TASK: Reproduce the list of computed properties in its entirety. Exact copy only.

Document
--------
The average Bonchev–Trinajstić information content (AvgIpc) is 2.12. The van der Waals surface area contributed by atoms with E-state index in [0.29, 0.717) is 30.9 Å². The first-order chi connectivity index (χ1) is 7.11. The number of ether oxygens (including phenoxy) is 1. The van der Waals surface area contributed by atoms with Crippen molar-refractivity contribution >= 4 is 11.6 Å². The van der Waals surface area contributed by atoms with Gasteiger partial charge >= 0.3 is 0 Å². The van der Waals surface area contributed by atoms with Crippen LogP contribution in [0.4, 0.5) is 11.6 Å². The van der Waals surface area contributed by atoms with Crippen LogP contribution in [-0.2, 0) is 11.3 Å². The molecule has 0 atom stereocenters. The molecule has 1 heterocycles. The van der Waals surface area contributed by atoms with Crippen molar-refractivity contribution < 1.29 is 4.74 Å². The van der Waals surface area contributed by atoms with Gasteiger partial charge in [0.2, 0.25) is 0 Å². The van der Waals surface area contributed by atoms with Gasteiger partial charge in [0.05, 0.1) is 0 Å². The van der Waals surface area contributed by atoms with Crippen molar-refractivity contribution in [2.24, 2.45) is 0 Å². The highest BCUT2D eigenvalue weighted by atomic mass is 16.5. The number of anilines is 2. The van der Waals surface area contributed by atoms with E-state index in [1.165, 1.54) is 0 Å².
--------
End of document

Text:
The average Bonchev–Trinajstić information content (AvgIpc) is 2.12. The van der Waals surface area contributed by atoms with E-state index in [0.29, 0.717) is 30.9 Å². The first-order chi connectivity index (χ1) is 7.11. The number of ether oxygens (including phenoxy) is 1. The van der Waals surface area contributed by atoms with Crippen molar-refractivity contribution >= 4 is 11.6 Å². The van der Waals surface area contributed by atoms with Gasteiger partial charge >= 0.3 is 0 Å². The van der Waals surface area contributed by atoms with Crippen LogP contribution in [0.4, 0.5) is 11.6 Å². The van der Waals surface area contributed by atoms with Crippen LogP contribution in [-0.2, 0) is 11.3 Å². The molecule has 0 atom stereocenters. The molecule has 1 heterocycles. The van der Waals surface area contributed by atoms with Crippen molar-refractivity contribution < 1.29 is 4.74 Å². The van der Waals surface area contributed by atoms with Gasteiger partial charge in [0.2, 0.25) is 0 Å². The van der Waals surface area contributed by atoms with Gasteiger partial charge in [0.05, 0.1) is 0 Å². The van der Waals surface area contributed by atoms with Crippen molar-refractivity contribution in [2.24, 2.45) is 0 Å². The highest BCUT2D eigenvalue weighted by atomic mass is 16.5. The number of anilines is 2. The van der Waals surface area contributed by atoms with E-state index in [1.165, 1.54) is 0 Å².